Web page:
EM 1110-2-1100 (Part V)
31 Jul 2003
Kraus (1988) reviewed over 100 references (laboratory, field, theory, and conceptual studies) to make a
thorough examination of the literature. This review and seven companion papers are presented in Kraus and
Pilkey (eds. 1988). An updated literature review is found in Kraus and McDougal (1996) who examined 40
additional papers. In general, these extensive literature reviews agreed with Dean (1987) regarding which
concerns were probably false and which many are true. The interested reader should consult these references
for all the details.
(b) Definitions. The natural, background shoreline erosion rate, PN and the rate after human
activities PA can define a coastal erosion ratio, RP
where the subscript Rp means shoreline position is used to define R. If profile data are available, then actual,
coastal erosion volume could be employed to find a volume ratio, RV as
where VN is the natural erosion (volume loss) rate and VA is the volume loss rate after construction
of roads, seawalls, etc. at a given location. Clearly, if Rv (or Rp) is proven greater than unity under
similar climatological conditions, then we may conclude that armoring has increased the natural,
historical conditions at the site. The level of impact (if any) on the frontal and laterally adjacent
beaches (1 percent, 5 percent, 10 percent, 50 percent, etc.) needs quantification. Pilkey and Wright
(1988) use the terms passive and active erosion of the beach to distinguish between the perceived
versus real natural and manmade causes, respectively.
The volume of sediment trapped behind a seawall depends upon its position on the beach, crest
elevation and length. Weggel (1988) defined six types of seawalls depending on their location on
the beach and water depth at the toe. At one extreme (type 1) the wall is located landward of the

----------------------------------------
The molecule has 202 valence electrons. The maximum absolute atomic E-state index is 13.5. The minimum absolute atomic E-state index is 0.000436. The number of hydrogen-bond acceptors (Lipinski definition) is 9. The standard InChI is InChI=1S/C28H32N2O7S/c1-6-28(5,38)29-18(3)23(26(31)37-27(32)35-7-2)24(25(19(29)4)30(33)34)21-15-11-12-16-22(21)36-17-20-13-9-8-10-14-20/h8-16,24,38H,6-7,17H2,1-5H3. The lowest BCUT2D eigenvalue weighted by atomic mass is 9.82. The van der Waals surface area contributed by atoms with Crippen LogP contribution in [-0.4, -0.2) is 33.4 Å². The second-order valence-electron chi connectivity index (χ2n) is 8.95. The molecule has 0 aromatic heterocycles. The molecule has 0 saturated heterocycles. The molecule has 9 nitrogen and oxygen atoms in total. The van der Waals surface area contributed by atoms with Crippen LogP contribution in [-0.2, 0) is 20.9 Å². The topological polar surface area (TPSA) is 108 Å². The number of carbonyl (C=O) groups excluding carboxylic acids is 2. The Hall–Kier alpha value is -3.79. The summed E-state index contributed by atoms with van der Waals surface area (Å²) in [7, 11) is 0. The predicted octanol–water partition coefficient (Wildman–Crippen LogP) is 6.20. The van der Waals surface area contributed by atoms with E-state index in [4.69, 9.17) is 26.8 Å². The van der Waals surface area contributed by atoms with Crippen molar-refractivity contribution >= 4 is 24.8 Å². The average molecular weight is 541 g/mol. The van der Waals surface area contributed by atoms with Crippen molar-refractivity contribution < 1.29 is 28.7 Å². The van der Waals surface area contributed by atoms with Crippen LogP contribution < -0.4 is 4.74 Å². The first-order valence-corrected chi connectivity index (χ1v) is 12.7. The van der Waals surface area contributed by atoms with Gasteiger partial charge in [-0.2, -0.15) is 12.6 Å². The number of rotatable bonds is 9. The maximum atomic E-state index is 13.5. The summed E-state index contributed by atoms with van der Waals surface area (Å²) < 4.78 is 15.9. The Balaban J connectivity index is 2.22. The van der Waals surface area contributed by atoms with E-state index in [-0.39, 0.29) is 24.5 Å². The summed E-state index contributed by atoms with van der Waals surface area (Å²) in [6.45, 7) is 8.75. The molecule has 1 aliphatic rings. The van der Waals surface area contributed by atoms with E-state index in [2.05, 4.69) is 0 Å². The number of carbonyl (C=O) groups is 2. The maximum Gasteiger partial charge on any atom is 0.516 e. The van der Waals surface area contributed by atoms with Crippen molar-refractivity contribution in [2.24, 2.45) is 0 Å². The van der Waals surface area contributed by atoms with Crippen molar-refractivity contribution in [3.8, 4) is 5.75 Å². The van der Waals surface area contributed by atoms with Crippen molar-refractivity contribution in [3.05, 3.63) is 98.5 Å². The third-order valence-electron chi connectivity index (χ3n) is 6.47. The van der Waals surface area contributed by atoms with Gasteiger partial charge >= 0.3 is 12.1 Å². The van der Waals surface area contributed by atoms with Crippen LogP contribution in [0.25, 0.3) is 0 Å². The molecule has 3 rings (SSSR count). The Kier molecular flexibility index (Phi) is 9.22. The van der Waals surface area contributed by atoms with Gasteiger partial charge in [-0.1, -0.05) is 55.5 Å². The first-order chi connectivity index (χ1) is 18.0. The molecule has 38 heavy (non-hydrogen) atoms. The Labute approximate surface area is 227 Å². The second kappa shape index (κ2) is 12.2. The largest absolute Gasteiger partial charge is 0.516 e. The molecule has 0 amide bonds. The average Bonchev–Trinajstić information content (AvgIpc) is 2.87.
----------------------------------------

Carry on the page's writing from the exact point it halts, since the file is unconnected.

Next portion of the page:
limit of storm wave runup to have zero impact. At the other extreme (type 6) walls are located
seaward of the normal breaker line. Types 2-5 lie in between and are said to have increasing effects
on coastal sediment processes as the type number increases. Storm surges can create all six type
conditions during a single storm event. Coastal erosion may also gradually alter the types.
Dean (1987) postulated that the sediment trapped behind the wall resulted in an excess erosional
stress to produce toe scour and excess erosion on unprotected adjacent property.
(c) Frontal impacts. Beach profile change, toe scour during storms and nearshore bar differences have
been attributed to seawalls. Conventional wisdom has been that these impacts were due to wave reflection.
Kraus and McDougal (1996) studied the field results by Griggs et al. (1997); laboratory work by Barnett and
Wang (1998) and Moody and Madsen (1995) and their own research in the SUPERTANK (large scale)
seawall tests (McDougal, Kraus, and Ajiwibowo 1996) to conclude that reflection is not a significant factor
in profile change or toe scour. In the field, toe scour is more dependent on local, sediment transport gradients
and the return of overtopping water (through permeable revetments or beneath walls) than a result of direct,
cross-section wave action. Their conclusions also negate the common perception that sloping and permeable
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